Amendments to the Land Acquisition Law – The Real Picture
- Arun Jaitley
On December 31, 2014, the Government promulgated the ordinance to amend some provisions of the Right to Fair Compensation and Transparency in Land Acquisition, Resettlement and Rehabilitation (Amendment) Act, 2013. What was the need to amend the 2013 law and what is the effect of these amendments?
It has been repeatedly mentioned that the Land Acquisition Act, 1894 had become obsolete and needed amendment. It indeed had. The compensation provisions in the 1894 Act were highly inadequate and, therefore, it was desirable that higher compensation coupled with a rehabilitation and resettlement package be provided. The 2013 Act did that.
I support the 2013 Act on that ground. However, thirteen Acts of Parliament, which provided for land acquisition, were put in the Fourth Schedule of the Act. Section 105 of the 2013 Act made the provisions of the Act inapplicable to these exempted Acts. The said Section provided that the Government could issue a notification and direct ‘any’ provision of the Act relating to compensation or R&R would be made applicable to the exempted acts.
The “Proposed” notification had to be placed before Parliament for a period of 30 days and Parliament was expected to approve, disapprove or modify the said proposed notification. The need for an ordinance arose because such a notification would have to be put before Parliament in the Budget session itself in July-August, 2014 and the approval or disapproval taken accordingly. 31st December, 2014 being the last day for such a notification, the Government decided to amend the Section 105 and apply all the compensation and R&R provisions of the 2013 Act to the thirteen exempted laws.
Through this provision the present ordinance provides that the farmers’ would get higher compensation if land is acquired under any of the exempted laws. It goes a step further than the 2013 Act itself. This also explains the urgency of issuing the ordinance on the last day of the year since otherwise the Government would have been in default of the complicated approval provisions outlined in the 2013 Act.
The 2013 Act provided for consent of the land owner in varying percentages in a number of cases. It is only when the land owner’s give consent that their land be acquired and the Government can initiate the acquisition process. Thereafter, the Act provided for a detailed social impact study. It further provided for special provisions with regard to food security.
Historically the power to acquire the land is a sovereign power. The State needs land for any form of development. Land is required for housing, townships, urbanization, sub-urbanisation, industrialization, infrastructure, both urban and rural, irrigation and defence of India. This list would be endless.
A larger public interest always prevails over private interest. However, the land owner who loses the land has to be more than adequately compensated. A highly complicated process of acquisition which renders it difficult or almost impossible to acquire land can hurt India’s development. When the 1894 law is amended in the 21st century, it must provide for a 21st century compensation and cater to the developmental needs of the 21st century. It cannot completely ignore the developmental needs of the society and mandate that India does not grow.
The present amendment carves out five exceptions for which this complicated process of acquisition will not apply. However, the compensation provisions remain untouched. The five exempted purposes are discussed herein below:
- The defence and security of India has been made an exempted purpose. The 2013 Act completely ignored it.
- Rural infrastructure, including electrification, is an exempted purpose. Roads, highways, flyover, electrification and irrigation will all add to the value of the farmer’s lands. This exemption is entirely in the interest of rural India.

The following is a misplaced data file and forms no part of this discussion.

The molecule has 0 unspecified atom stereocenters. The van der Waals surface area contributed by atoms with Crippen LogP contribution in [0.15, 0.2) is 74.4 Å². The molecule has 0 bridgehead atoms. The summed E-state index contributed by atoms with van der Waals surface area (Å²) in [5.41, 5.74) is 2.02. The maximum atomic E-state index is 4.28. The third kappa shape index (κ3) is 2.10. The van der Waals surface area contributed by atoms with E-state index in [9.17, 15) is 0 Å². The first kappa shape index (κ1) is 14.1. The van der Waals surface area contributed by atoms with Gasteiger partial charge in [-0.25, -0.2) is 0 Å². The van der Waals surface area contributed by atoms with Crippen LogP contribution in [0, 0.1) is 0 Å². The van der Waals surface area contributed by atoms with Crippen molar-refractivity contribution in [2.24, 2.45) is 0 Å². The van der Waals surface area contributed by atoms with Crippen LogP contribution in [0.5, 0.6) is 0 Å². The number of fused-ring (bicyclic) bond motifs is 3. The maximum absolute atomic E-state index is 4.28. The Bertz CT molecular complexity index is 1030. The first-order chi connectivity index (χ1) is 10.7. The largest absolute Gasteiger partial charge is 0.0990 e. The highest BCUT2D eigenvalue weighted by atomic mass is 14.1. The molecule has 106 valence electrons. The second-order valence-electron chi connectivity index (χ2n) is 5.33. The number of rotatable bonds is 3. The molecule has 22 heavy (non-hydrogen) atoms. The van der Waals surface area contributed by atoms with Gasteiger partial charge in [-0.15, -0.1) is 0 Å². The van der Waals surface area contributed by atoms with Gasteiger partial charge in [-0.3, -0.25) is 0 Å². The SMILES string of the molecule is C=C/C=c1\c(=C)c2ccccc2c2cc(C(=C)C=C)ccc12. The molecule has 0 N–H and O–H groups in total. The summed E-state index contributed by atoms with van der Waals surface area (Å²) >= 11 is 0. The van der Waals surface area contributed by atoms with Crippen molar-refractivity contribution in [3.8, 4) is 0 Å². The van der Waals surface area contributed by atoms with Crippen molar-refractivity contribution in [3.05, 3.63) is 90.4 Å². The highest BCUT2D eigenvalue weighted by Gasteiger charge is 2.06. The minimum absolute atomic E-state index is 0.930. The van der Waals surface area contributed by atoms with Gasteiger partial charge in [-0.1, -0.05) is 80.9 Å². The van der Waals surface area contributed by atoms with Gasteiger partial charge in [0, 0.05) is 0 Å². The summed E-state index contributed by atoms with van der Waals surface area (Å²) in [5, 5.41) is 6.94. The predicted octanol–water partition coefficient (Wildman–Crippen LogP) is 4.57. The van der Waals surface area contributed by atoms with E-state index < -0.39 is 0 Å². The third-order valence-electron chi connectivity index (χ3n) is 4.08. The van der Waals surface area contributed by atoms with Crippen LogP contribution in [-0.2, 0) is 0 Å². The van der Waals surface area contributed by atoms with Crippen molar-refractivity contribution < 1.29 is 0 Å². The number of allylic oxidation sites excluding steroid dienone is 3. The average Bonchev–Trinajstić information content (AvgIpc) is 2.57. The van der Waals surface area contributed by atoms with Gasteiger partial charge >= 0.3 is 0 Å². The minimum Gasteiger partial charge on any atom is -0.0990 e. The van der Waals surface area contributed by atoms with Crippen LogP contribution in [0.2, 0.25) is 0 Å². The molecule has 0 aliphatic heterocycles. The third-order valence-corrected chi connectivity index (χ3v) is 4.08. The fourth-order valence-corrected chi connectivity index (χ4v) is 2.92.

- Affordable housing and housing for poor is an exempted purpose. Migration from rural areas to urban and sub-urban centers where employment opportunities are available, is a reality. It is the migrants from rural areas who would benefit from this exception.
- Industrial corridors which run for a narrow distance alongwith various highways, give a fillip to the entire development of those rural areas. A Delhi-Mumbai industrial corridor would benefit thousand of villages while running alongwith national highway. There could not be a greater opportunity for the rural areas than an industrial corridor running close to agricultural lands. This would generate employment opportunities and enhance the value of the land itself.
- Infrastructure and social infrastructure projects, including those under public private partnership, where ownership of the land vests with the Governments. This is bound to benefit the entire country, particularly the people in rural areas where infrastructure and social infrastructure is inadequate.
Almost all the exempted purposes benefit rural India. They would enhance the value of land, create employment and provide rural areas with better infrastructure and social infrastructure. This is in addition to the enhanced compensation and R&R provisions being expanded to the thirteen exempted acts.
The amendment, therefore, balances the developmental needs of India, particularly rural India, while still providing enhanced compensation to the land owners. Will the State Governments ruled by political parties, which are opposed to this ordinance, publically declare that they will not use the law which provides for enhanced compensation in the case of exempted acts and acquisition process which balances the developmental needs of society, particularly those of poor, weaker sections, rural India alongwith defence requirements of the country?
This 2013 Act had over 50 drafting errors. The provision with regard to the rectification of errors will be used to cure most of them. Some are being cured through this ordinance which alters the earlier mandate of the 2013 law that unused land has to be returned five years after the acquisition. The earlier provision was clearly defective. Creation of smart cities, townships, industrial corridors, business centers, defence projects, cantonments, ports, nuclear installations, building of highways, irrigation projects, dams have a long gestations period. They cannot be completed in five years. If the earlier provision is to be effected, we would be a nation of incomplete projects on account of defective legislative drafting.
The draft provisions of the 2013 Act enthusiastically provide that no part of an acquired land could be used for a private educational institution or a hospital. How will new smart cities and townships come up? Will they only have a civil hospital and a Government school/ college and no other healthcare and educational institutions will be allowed to be established there? The ordinance permits hospitals and educational institutions to be established on an acquired land. That is the purpose of acquisition for townships. A township without a social infrastructure would be inherently incomplete.